I have never understood the need  to feed at the peak of the rise.  I have developed a routine that works well for me with just one feeding a day.  At that time, it has of course already peaked and shrunk back to its original size.  I just stir it, discard 3/4 and feed 1:1:1 by weight.  I have been told that it will slowly die with this routine but I have seen no signs of that after two years.  It is still very vigorous and more than doubles its size in 8-10 hours.  It seems to me that if putting it in the refrigerator for a cold retardation of one week between feedings is an acceptable routine, why would it not make sense to work with variables of this?  In other words, keep it out at 65 degrees or so and replenish every 24 hours, or keep it in a warm spot, i.e., 80 degrees or so and replenish every 12 hours.  Has anyone ploteed this activity to determine the ratio of maintenance temperture vs. hours between feedings?

AnnaInMD's picture

I ferment/proof my dough in that cabinet, as well as my starters.

You could also use the oven of an electric stove and only turn on the oven light.

(Not sure if a gas stove has an oven light which would work as well)


Frequent Flyer's picture
Frequent Flyer

The closet that contains my hot water heater rides 10F warmer than my house.  So, at 66F in the house, the closet is 76F.  The challenge (besides paying for the lost heat) is balancing containers and pans on top of the unit.

jackie9999's picture

I asked this same question a few months ago and got some very useful tips. I had to make a new starter and I decided I wasn't going to heat my house just to accomodate my starter :)

I feed 1:2:3 every 1 to 1 1/2 days and immediately put the starter back on my basement floor which is a constant 61 degrees. I can use it after 24 hours but it's fine left alone for 36 hours. When I'm baking I make up my sponge and leave on my coolish kitchen counter for 8 hours when it's more than doubled - so far so good.

I'm quite pleased that this 'cooler' method is working for me because hunting for a warm spot in my house last winter was a chore. Since 61F is the coolest spot in my house, I'm going to try reducing the 'seed' in my ratio and see if I can get 2 days between feeding.

speed racer's picture
speed racer

Ok. So I am now feeding 40g:40g:40g Old:water:flour. I am seeing a much more ripe starter after 12 hours but I am not seeing a true doubling in volume with my 100% Hydration starter, and really I don't think I ever have with it being 100% Hydration. It will rise some and then deflate but never double in volume. It smells ripe it tastes ripe and it leavens bread well. So I think it is doing ok. Does anyone else's 100% hydration by WEIGHT starter truly double in volume?  

silkenpaw's picture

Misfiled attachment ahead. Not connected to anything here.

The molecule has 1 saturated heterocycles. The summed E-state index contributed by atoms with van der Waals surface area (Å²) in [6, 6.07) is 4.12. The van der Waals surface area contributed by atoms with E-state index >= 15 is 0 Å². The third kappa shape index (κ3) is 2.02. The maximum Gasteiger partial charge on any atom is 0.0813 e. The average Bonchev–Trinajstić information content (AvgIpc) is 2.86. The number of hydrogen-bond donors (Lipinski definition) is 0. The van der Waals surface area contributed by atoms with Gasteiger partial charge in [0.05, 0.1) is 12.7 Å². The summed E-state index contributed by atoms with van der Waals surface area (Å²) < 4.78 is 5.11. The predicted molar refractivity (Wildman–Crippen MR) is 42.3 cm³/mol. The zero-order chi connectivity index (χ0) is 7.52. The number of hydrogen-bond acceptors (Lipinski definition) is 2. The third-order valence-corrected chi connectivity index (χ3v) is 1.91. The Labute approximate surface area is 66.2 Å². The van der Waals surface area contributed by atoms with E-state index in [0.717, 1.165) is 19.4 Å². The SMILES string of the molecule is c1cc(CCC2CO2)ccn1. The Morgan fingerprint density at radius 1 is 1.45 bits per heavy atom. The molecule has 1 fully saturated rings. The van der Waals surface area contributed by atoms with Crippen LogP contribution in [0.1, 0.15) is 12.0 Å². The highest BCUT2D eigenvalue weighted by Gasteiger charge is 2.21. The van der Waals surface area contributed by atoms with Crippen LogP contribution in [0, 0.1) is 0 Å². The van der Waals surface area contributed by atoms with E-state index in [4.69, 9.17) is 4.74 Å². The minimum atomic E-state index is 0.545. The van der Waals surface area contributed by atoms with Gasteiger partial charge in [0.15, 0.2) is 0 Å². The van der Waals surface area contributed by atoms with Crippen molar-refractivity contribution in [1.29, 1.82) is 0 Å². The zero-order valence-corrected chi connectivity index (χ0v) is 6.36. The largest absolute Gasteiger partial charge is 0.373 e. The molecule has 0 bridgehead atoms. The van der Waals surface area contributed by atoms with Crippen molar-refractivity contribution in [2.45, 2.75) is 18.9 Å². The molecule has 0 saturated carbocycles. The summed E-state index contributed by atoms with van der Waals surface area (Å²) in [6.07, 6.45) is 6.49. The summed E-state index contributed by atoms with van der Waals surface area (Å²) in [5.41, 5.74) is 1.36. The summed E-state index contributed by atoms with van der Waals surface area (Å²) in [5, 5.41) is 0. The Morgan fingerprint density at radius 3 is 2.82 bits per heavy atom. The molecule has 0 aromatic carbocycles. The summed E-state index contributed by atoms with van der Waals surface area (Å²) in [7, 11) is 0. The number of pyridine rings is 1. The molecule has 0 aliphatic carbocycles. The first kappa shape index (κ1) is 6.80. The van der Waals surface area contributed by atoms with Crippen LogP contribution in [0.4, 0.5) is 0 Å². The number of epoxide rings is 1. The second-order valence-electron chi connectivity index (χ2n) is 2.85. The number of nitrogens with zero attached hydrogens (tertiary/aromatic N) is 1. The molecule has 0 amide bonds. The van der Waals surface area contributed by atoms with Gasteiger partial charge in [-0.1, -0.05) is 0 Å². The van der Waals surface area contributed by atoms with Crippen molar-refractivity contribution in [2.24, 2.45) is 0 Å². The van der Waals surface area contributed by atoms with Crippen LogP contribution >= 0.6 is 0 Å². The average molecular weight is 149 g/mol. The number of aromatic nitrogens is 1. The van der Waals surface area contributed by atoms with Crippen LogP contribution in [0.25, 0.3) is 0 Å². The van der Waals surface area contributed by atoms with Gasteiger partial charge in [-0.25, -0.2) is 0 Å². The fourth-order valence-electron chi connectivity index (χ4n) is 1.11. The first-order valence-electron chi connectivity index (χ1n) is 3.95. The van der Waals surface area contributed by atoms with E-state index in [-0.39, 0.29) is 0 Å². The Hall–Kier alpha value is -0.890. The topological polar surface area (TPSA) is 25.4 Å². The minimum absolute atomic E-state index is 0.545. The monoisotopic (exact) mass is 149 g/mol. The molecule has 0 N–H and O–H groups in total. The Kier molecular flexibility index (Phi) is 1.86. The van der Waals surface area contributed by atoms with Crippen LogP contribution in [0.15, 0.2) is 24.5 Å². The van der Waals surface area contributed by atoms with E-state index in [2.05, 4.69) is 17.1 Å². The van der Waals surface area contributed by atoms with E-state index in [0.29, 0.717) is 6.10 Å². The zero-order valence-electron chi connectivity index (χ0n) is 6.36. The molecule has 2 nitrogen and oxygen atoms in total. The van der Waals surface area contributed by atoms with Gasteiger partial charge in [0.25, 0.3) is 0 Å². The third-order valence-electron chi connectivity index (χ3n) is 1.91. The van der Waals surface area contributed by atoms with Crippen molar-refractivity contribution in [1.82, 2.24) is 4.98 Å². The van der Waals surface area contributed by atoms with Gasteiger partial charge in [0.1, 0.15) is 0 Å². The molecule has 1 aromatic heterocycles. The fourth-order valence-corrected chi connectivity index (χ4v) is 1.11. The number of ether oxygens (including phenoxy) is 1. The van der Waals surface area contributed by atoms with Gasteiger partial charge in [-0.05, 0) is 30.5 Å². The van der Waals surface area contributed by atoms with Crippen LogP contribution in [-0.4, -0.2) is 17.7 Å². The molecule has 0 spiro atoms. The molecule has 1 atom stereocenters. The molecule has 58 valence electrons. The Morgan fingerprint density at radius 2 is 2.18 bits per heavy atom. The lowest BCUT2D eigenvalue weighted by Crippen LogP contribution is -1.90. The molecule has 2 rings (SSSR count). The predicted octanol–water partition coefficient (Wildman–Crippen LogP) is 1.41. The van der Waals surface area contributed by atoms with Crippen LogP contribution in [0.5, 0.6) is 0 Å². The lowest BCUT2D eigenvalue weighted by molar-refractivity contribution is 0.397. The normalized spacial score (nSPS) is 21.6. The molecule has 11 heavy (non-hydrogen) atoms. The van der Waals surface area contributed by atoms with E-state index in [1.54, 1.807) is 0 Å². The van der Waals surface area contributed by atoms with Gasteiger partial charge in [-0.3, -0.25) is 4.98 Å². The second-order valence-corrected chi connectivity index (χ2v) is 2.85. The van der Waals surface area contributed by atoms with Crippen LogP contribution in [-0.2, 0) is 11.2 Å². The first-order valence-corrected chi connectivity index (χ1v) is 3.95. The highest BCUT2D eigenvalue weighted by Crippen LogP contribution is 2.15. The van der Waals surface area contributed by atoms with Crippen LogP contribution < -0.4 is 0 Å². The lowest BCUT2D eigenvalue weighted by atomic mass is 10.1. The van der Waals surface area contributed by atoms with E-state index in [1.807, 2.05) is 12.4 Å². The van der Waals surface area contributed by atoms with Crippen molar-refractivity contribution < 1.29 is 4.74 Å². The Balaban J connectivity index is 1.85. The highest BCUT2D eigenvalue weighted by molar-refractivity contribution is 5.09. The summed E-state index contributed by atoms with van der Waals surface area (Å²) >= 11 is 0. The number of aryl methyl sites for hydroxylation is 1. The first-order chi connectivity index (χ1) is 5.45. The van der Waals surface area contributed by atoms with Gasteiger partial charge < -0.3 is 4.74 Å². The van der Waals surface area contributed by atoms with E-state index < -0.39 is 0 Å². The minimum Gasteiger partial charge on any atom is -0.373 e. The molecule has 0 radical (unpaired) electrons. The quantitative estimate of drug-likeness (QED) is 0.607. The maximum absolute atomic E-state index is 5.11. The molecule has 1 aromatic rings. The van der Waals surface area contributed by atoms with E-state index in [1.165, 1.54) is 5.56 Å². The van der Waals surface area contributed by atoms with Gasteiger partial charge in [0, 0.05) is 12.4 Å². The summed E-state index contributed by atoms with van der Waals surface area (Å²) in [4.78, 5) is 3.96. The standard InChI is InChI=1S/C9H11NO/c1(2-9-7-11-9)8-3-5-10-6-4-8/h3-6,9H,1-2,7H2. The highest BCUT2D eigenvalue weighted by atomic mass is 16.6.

I stick it back in the fridge after it has doubled and it usually rises some more in there. And it is 100% by weight: 75 g starter : 75 g water : 75 g flour. Temperature in my kitchen is 78ºF.

placebo's picture

In fact, when I first started, using just whole wheat flour and water, the starter would almost triple in size. I didn't measure how much it expanded after I converted it to AP flour, but estimating by eye, I'd say it still doubles at least. I usually feed using a 2:1:1 ratio.

davidg618's picture

In fact, when I build formula-ready levain at 100% hydration it triples, or more, before peaking, at 78°F (microwave oven with the door ajar to keep the light on).

Here's a blog entry I wrote shortly after I started baking sourdough.

Note: The text's example explains converting a 100% hydration seed starter to a 60% stiff starter, but, as I recall, the photographs are of 19g of 100% hydration seed starter built to 500g of 100% hydration formula-ready levain.

I haven't changed my three-build procedure an iota since then. I did change my starter to Sourdough International's Ischia Island (Italian) starter about nine months ago. It's as active (or more so) than the one photographed in the blog.

I keep my starter in the refrigerator, feeding it at weekly to ten days intervals. I only maintain 150g of seed starter, and feed a 1:1:1 ratio, i.e. 50g each starter:flour:water.

David G




G-man's picture

Where I live (Seattle) we only get above 70 for a couple months out of the year, and spend the rest of the time somewhere between 50 and 65. While it does snow we generally don't get much of that, it is mild here and on the cold side.


It seems to me that the wetter my starter is, the less actual rise I see. As a result I usually keep my starter pretty dry. When I'm building up for baking I'll increase the hydration gradually and it tends to keep whatever strength it had for a few days before falling into the high-hydration slump. If I want it more sour when using this method I'll increase the time between feedings a bit and let the pre-ferment go a bit longer. It works pretty well.